Become a PA - AAPA This is a great place to start and also has links to the requirements for every program . My old program is now a masters only program and now requires the GRE and 1000 health care experience hours which is a change from 20 years ago when I applied . So make sure you look at each program individually to cover their requirements ! Good luck !
 
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deleted6669

Become a PA - AAPA This is a great place to start and also has links to the requirements for every program . My old program is now a masters only program and now requires the GRE and 1000 health care experience hours which is a change from 20 years ago when I applied . So make sure you look at each program individually to cover their requirements ! Good luck !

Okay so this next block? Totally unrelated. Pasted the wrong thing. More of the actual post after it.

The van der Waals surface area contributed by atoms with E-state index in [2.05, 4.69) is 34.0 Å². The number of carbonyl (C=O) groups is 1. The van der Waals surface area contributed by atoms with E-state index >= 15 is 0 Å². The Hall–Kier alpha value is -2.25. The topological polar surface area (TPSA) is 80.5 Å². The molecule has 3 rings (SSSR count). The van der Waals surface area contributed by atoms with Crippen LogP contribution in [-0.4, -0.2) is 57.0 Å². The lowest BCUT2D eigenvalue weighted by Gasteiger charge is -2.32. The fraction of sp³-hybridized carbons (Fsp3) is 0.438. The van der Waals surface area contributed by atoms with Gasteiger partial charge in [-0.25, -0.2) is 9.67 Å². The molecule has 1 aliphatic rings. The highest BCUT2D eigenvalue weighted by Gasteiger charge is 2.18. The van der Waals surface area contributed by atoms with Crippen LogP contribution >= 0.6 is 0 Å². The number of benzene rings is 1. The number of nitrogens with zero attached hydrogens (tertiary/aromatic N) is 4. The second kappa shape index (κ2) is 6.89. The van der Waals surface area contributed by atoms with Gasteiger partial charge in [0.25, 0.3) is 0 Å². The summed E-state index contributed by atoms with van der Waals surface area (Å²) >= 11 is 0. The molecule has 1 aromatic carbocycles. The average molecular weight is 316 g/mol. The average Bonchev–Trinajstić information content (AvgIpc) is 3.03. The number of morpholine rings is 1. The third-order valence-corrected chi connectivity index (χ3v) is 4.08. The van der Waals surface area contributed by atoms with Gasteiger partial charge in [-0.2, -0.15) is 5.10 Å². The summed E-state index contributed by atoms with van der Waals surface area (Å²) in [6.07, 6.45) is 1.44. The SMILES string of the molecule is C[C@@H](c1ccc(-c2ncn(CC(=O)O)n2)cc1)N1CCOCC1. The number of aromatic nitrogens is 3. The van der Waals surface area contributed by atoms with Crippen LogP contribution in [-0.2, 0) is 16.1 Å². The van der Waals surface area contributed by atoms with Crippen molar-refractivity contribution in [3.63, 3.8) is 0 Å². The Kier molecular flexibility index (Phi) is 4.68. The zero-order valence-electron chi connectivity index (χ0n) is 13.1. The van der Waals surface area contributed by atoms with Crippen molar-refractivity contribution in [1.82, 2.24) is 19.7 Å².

yup, things in PA education are really changing. when I applied there were 54 programs. most were at the BS level. typical applicants were paramedics, RNs, and Resp therapists with years of experience. no gre. no ochem. gpa had to be > 3.0 As a 27 year old paramedic with 10 years of work experience I was among the youngest applicants to my program. most students were male.
today there are something like 210 programs, mostly MS level, and avg experience is typically 1000 hrs as a cna or emt. most places want full medschool prereqs, ochem, GRE, etc 75% of applicants today are female.